Children in the Toronto region and their families’ incomes are deeply divided along race, a new report finds.
Based on 2016 Census data, the report shows that Toronto region children from racialized families— families of people of colour— are twice as likely to be living in poverty compared to children in non-racialized families (25.3 % compared to 11.4%). The report also found that Indigenous families with children are experiencing an extremely high poverty rate of 84%.
The report, entitled “Unequal City” also found that:
- More than one-in-four (26.3%) children under 18 years of age lives in poverty in the City of Toronto – this is the highest rate among large urban areas in Canada.
- Poverty rates for children in Black families are almost three times that of children in non-racialized families.
- Almost half of children of West Asian (46.8%) and Arab (46.7%) background lives in poverty in the Toronto region.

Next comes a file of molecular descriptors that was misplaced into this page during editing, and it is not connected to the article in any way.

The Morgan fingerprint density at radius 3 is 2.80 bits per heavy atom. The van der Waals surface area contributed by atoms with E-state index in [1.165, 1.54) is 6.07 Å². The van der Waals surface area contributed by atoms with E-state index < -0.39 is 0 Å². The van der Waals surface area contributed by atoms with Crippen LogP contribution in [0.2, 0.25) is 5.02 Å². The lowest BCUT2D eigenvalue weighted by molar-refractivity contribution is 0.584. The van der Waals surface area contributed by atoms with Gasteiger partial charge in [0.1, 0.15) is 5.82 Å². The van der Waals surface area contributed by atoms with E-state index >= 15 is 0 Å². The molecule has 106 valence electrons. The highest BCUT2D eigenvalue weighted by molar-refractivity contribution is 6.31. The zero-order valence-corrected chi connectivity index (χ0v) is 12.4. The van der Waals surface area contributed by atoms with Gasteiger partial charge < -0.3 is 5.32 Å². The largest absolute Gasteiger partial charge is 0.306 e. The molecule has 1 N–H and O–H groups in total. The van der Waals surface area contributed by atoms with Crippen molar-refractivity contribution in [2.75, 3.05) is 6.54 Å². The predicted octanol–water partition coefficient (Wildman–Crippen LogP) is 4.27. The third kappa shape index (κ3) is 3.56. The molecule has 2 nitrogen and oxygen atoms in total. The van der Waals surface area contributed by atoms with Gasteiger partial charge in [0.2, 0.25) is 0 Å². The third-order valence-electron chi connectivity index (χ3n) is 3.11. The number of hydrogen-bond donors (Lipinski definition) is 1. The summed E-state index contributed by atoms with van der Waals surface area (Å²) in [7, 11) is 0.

"This report clearly shows that families who are Indigenous, racialized, and immigrants are the hardest hit by growing inequality," said Jessica Mustachi of Ontario Campaign 2000. "In a city that proclaims to value diversity, it is deeply disturbing to see such a deep divide among family incomes and experiences of poverty in Toronto."
“Access to transit, housing, and quality recreation can ensure children and families have the chance to escape poverty,” said Sean Meagher, Executive Director of Social Planning Toronto. “We know this, but we continue to underfund these services in our City budgets. This report should serve as a wake-up call.”
In 2015, The City of Toronto passed its poverty reduction strategy, outlining sweeping changes and investments to a variety of services affecting low-income people. However through several budgets, City Council has yet to properly fund those commitments.
“We need a comprehensive approach to ensure our Council reduces— rather than continues— the stark racial divide in our city,” said Michael Polanyi of Children’s Aid Society. “If we want to make a positive difference, City Council must fully fund its poverty reduction strategy in 2018.”
“Unequal City” was published jointly by the Children’s Aid Society of Toronto, Social Planning Toronto, Family Service Toronto, Campaign 2000, the Ontario Council of Agencies Serving Immigrants, and Colour of Poverty - Colour of Change.